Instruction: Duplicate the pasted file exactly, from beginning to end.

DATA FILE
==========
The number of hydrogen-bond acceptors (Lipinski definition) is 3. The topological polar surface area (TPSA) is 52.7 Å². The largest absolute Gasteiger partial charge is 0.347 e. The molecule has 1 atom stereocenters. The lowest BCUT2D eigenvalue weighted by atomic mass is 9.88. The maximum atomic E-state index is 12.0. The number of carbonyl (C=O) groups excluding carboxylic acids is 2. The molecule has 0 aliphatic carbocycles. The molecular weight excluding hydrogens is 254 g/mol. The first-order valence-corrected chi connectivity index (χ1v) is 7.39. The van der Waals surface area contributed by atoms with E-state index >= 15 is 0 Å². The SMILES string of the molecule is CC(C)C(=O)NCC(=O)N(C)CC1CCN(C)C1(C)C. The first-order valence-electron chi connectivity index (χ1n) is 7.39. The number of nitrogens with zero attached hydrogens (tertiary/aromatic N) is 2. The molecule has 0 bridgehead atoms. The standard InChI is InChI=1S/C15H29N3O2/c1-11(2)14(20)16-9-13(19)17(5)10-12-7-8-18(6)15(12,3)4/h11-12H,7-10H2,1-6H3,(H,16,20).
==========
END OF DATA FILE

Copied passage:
The number of hydrogen-bond acceptors (Lipinski definition) is 3. The topological polar surface area (TPSA) is 52.7 Å². The largest absolute Gasteiger partial charge is 0.347 e. The molecule has 1 atom stereocenters. The lowest BCUT2D eigenvalue weighted by atomic mass is 9.88. The maximum atomic E-state index is 12.0. The number of carbonyl (C=O) groups excluding carboxylic acids is 2. The molecule has 0 aliphatic carbocycles. The molecular weight excluding hydrogens is 254 g/mol. The first-order valence-corrected chi connectivity index (χ1v) is 7.39. The van der Waals surface area contributed by atoms with E-state index >= 15 is 0 Å². The SMILES string of the molecule is CC(C)C(=O)NCC(=O)N(C)CC1CCN(C)C1(C)C. The first-order valence-electron chi connectivity index (χ1n) is 7.39. The number of nitrogens with zero attached hydrogens (tertiary/aromatic N) is 2. The molecule has 0 bridgehead atoms. The standard InChI is InChI=1S/C15H29N3O2/c1-11(2)14(20)16-9-13(19)17(5)10-12-7-8-18(6)15(12,3)4/h11-12H,7-10H2,1-6H3,(H,16,20).